In the brave new world of online TV, Amazon and Netflix tailor shows for exactly what viewers want — whether they know it or not.
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To avoid crowds, opt for hiking on what some call “the wild wall,” miles upon miles of remote, unrestored sections of the Great Wall of China.
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Netflix is using its massive data tank in order to make programming choices. The idea of engineering shows based on our likes is kind of cool, but it’s also kind of creepy.
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These Boston-area markets, streets, and stores are chock-full of treasures.
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Slight yet bewitching, Tony Feher’s retrospective displayed indoors at the deCordova Sculpture Park and Museum is a show for our times.
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Summer in New England simply wouldn’t be the same if we couldn’t enjoy it from the front porch.
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Antiquer’s tool kit: These items come in handy on shopping days.
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What is new about Barra’s book is its effort to show how much Mickey Mantle and Willie Mays’ images reflected the other.
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Where to buy, sell, and learn about antiques and old objects and to find local sales.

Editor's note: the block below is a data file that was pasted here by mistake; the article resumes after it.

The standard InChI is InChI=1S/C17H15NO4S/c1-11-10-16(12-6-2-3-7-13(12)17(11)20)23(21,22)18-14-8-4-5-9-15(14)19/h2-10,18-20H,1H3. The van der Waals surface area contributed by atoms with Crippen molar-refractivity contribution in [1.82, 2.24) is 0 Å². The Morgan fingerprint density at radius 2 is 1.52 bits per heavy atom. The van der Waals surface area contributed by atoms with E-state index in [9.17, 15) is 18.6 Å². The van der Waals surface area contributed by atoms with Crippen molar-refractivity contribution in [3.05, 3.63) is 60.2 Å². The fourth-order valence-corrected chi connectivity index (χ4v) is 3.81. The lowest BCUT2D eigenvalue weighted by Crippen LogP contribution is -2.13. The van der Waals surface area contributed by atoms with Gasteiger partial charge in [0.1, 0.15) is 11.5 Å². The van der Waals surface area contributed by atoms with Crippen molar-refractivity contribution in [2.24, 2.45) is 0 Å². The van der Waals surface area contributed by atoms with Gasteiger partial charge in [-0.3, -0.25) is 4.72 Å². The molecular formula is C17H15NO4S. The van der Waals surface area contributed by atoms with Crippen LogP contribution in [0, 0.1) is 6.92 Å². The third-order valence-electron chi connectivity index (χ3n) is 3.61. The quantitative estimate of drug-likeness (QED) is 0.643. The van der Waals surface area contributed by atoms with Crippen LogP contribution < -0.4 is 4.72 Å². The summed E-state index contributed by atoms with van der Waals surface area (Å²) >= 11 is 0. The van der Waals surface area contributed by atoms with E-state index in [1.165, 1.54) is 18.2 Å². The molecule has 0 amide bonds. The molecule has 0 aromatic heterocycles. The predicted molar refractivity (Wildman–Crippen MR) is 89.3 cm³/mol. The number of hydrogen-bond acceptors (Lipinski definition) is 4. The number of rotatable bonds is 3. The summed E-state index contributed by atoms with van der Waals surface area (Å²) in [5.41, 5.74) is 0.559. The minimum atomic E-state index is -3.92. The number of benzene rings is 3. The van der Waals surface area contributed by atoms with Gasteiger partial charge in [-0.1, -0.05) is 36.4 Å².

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Wouldn’t it be great to come back from a trip feeling stronger, healthier, and in better shape than when you left? Here are some high-energy escapes.
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The infrared camera that captured images of a bombing suspect are so intimate and yet strangely aloof that they are unlikely to be forgotten.
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Dorian McCarron, a former pastry chef at Coriander, demonstrates techniques like tempering chocolate and making a ganache.
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After years of collaboration, Peter DuBois and Gina Gionfriddo’s shared simpatico vision can be seen in DuBois’ production of Gionfriddo’s “Rapture, Blister, Burn.”
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The exhibit runs May 2-Sept. 8 and showcases 62 works from the William S. Paley Collection at The Museum of Modern Art, New York.
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